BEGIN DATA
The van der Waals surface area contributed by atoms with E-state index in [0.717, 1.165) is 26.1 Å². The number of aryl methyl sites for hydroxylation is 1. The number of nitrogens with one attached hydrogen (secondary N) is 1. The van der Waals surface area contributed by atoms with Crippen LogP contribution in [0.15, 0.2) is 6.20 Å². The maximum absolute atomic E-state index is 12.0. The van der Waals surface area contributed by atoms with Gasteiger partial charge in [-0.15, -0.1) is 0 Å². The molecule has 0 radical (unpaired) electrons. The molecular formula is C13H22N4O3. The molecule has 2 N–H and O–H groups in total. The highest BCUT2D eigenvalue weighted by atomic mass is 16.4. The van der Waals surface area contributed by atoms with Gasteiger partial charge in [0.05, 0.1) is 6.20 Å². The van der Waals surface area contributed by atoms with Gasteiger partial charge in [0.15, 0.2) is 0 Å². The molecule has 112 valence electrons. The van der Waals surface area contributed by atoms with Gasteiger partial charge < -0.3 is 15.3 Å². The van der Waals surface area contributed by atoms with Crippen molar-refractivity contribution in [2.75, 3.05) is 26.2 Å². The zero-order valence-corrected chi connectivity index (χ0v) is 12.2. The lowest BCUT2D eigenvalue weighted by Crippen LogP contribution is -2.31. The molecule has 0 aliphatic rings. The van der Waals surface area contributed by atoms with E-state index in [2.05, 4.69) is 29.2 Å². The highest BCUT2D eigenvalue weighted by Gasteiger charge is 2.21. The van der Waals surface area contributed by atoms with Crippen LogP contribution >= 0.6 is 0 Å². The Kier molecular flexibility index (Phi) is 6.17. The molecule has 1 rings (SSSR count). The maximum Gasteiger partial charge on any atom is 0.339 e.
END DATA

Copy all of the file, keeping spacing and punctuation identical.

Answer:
The van der Waals surface area contributed by atoms with E-state index in [0.717, 1.165) is 26.1 Å². The number of aryl methyl sites for hydroxylation is 1. The number of nitrogens with one attached hydrogen (secondary N) is 1. The van der Waals surface area contributed by atoms with Crippen LogP contribution in [0.15, 0.2) is 6.20 Å². The maximum absolute atomic E-state index is 12.0. The van der Waals surface area contributed by atoms with Gasteiger partial charge in [-0.15, -0.1) is 0 Å². The molecule has 0 radical (unpaired) electrons. The molecular formula is C13H22N4O3. The molecule has 2 N–H and O–H groups in total. The highest BCUT2D eigenvalue weighted by atomic mass is 16.4. The van der Waals surface area contributed by atoms with Gasteiger partial charge in [0.05, 0.1) is 6.20 Å². The van der Waals surface area contributed by atoms with Gasteiger partial charge in [0.15, 0.2) is 0 Å². The molecule has 112 valence electrons. The van der Waals surface area contributed by atoms with Gasteiger partial charge < -0.3 is 15.3 Å². The van der Waals surface area contributed by atoms with Crippen molar-refractivity contribution in [2.75, 3.05) is 26.2 Å². The zero-order valence-corrected chi connectivity index (χ0v) is 12.2. The lowest BCUT2D eigenvalue weighted by Crippen LogP contribution is -2.31. The molecule has 0 aliphatic rings. The van der Waals surface area contributed by atoms with E-state index in [2.05, 4.69) is 29.2 Å². The highest BCUT2D eigenvalue weighted by Gasteiger charge is 2.21. The van der Waals surface area contributed by atoms with Crippen LogP contribution >= 0.6 is 0 Å². The Kier molecular flexibility index (Phi) is 6.17. The molecule has 1 rings (SSSR count). The maximum Gasteiger partial charge on any atom is 0.339 e.